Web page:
[4] Murphy, M. B., Moncivais, K., & Caplan, A. I. (2013, November 15). Mesenchymal stem cells: Environmentally responsive therapeutics for regenerative medicine. <http://www.nature.com/emm/journal/v45/n11/full/emm201394a.html>

[5] Najib El Haddad (2011). Mesenchymal Stem Cells: Immunology and Therapeutic Benefits, Stem Cells in Clinic and Research, Dr. Ali Gholamrezanezhad (Ed.), ISBN: 978-953-307-797-0, InTech, <http://www.intechopen.com/books/stem-cells-in-clinic-and-research/mesenchymal-stem-cells-immunology-andtherapeutic-benefits>

[6] Salama, R., & Weissman, S. L. (1978). THE CLINICAL USE OF COMBINED XENOGRAFTS OF BONE AND AUTOLOGOUS RED MARROW. <http://www.boneandjoint.org.uk/content/jbjsbr/60-B/1/111.full.pdf>

[7] Bianco, P., Robey, P. G., & Simmons, P. J. (2008, April 10). Mesenchymal Stem Cells: Revisiting History, Concepts, and Assays. <http://www.ncbi.nlm.nih.gov/pmc/articles/PMC2613570/pdf/nihms51371.pdf>

[8] Heathman, T. R. et al, (2015). Expansion, Harvest and Cryopreservation ofHuman Mesenchymal Stem Cells in aSerum-free Microcarrier Process. <http://onlinelibrary.wiley.com/doi/10.1002/bit.25582/epdf>

[9] Lubis, A. M., & Et al. (2011, July). Isolation and Cultivation of Mesenchymal Stem Cells from Iliac Crest Bone Marrow for Further Cartilage Defect Management. <http://www.inaactamedica.org/archives/2011/21979283.pdf>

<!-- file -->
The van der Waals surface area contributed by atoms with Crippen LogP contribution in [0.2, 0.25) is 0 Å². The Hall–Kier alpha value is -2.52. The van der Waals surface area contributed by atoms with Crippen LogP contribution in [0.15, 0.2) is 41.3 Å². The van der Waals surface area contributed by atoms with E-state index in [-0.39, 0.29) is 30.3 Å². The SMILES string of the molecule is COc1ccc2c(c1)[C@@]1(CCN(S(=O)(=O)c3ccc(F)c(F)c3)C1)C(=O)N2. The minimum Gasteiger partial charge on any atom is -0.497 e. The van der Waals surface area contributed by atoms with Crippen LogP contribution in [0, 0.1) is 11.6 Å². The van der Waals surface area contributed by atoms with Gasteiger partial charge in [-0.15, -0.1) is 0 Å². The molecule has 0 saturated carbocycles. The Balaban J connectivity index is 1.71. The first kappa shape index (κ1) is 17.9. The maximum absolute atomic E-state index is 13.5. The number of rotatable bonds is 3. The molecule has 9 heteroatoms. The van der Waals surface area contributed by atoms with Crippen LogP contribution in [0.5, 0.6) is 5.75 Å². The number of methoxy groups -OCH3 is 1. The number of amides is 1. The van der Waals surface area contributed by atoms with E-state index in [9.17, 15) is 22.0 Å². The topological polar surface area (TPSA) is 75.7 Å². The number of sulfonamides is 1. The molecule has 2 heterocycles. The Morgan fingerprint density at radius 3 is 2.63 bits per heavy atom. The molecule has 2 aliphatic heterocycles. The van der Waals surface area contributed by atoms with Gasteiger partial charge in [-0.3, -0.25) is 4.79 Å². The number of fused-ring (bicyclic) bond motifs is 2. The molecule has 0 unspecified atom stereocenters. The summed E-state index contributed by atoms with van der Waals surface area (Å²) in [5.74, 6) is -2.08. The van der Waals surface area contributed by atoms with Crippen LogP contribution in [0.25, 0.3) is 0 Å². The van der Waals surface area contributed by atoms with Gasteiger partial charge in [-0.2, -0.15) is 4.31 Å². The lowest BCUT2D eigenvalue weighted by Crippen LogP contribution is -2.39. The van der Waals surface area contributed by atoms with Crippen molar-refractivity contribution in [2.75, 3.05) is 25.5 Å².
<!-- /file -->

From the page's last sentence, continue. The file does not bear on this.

[10] DiMarino, A. M., Caplan, A. I., & Bonfield, T. L. (2013). Mesenchymal Stem Cells in Tissue Repair. <http://www.ncbi.nlm.nih.gov/pmc/articles/PMC3761350/>

[11] Reinders, M., Dreyer, G., Bank, J., & Roelofs, H. (n.d.). Journal of Translational Medicine. <http://translational-medicine.biomedcentral.com/articles/10.1186/s12967-015-0700-0>

[12] Nuschke, A. (n.d.). Activity of mesenchymal stem cells in therapies for chronic skin wound healing. <http://www.ncbi.nlm.nih.gov/pmc/articles/PMC4049892/>

[13] Freeman, B. T., Kouris, N. A., & Ogle, B. M. (2015, April 6). Tracking Fusion of Human Mesenchymal Stem Cells After Transplantation to the Heart. <http://www.ncbi.nlm.nih.gov/pmc/articles/PMC4449091/>

[14] Zimmerlin, L., & Et al. (2013, December). Mesenchymal stem cell secretome and regenerative therapy after cancer. <http://www.ncbi.nlm.nih.gov/pubmed/23747841>

[15] Figueroa, Fernando E, Carrión, Flavio, Villanueva, Sandra, & Khoury, Maroun. (2012). Mesenchymal Stem Cell treatment for autoimmune diseases: a critical review. Biological Research, 45(3), 269-277. <http://www.scielo.cl/scielo.php?script=sci_arttext&pid=S0716-97602012000300008&lng=en&tlng=en. 10.4067/S0716-97602012000300008.>